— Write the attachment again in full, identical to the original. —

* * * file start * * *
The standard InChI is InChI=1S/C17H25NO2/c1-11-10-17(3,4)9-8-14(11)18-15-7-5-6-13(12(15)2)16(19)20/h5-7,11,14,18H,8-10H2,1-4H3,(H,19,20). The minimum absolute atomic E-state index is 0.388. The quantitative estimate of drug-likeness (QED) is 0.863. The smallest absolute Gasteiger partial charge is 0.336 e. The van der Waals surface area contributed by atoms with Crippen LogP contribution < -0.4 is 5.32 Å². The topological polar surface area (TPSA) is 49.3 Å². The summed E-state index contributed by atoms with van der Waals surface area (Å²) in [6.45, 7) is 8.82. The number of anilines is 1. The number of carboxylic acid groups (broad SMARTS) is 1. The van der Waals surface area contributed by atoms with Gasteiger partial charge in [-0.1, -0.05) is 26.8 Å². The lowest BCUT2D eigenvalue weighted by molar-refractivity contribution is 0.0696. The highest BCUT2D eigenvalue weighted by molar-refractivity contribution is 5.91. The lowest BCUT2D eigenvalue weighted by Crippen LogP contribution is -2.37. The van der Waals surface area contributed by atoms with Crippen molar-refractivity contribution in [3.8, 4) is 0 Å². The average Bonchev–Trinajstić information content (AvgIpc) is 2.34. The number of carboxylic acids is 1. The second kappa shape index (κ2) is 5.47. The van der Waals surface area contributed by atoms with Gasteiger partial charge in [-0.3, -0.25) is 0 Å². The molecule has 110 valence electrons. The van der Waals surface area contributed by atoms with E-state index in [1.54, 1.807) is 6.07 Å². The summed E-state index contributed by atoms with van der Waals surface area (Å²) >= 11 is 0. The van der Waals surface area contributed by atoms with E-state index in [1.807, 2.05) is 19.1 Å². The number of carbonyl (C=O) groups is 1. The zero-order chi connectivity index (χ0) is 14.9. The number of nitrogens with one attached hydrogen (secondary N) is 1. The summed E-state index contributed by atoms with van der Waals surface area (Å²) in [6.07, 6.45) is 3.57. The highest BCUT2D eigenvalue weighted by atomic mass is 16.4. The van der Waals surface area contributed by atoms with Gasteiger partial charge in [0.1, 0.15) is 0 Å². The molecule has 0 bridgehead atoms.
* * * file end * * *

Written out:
The standard InChI is InChI=1S/C17H25NO2/c1-11-10-17(3,4)9-8-14(11)18-15-7-5-6-13(12(15)2)16(19)20/h5-7,11,14,18H,8-10H2,1-4H3,(H,19,20). The minimum absolute atomic E-state index is 0.388. The quantitative estimate of drug-likeness (QED) is 0.863. The smallest absolute Gasteiger partial charge is 0.336 e. The van der Waals surface area contributed by atoms with Crippen LogP contribution < -0.4 is 5.32 Å². The topological polar surface area (TPSA) is 49.3 Å². The summed E-state index contributed by atoms with van der Waals surface area (Å²) in [6.45, 7) is 8.82. The number of anilines is 1. The number of carboxylic acid groups (broad SMARTS) is 1. The van der Waals surface area contributed by atoms with Gasteiger partial charge in [-0.1, -0.05) is 26.8 Å². The lowest BCUT2D eigenvalue weighted by molar-refractivity contribution is 0.0696. The highest BCUT2D eigenvalue weighted by molar-refractivity contribution is 5.91. The lowest BCUT2D eigenvalue weighted by Crippen LogP contribution is -2.37. The van der Waals surface area contributed by atoms with Crippen molar-refractivity contribution in [3.8, 4) is 0 Å². The average Bonchev–Trinajstić information content (AvgIpc) is 2.34. The number of carboxylic acids is 1. The second kappa shape index (κ2) is 5.47. The van der Waals surface area contributed by atoms with Gasteiger partial charge in [-0.3, -0.25) is 0 Å². The molecule has 110 valence electrons. The van der Waals surface area contributed by atoms with E-state index in [1.54, 1.807) is 6.07 Å². The summed E-state index contributed by atoms with van der Waals surface area (Å²) >= 11 is 0. The van der Waals surface area contributed by atoms with E-state index in [1.807, 2.05) is 19.1 Å². The number of carbonyl (C=O) groups is 1. The zero-order chi connectivity index (χ0) is 14.9. The number of nitrogens with one attached hydrogen (secondary N) is 1. The summed E-state index contributed by atoms with van der Waals surface area (Å²) in [6.07, 6.45) is 3.57. The highest BCUT2D eigenvalue weighted by atomic mass is 16.4. The van der Waals surface area contributed by atoms with Gasteiger partial charge in [0.1, 0.15) is 0 Å². The molecule has 0 bridgehead atoms.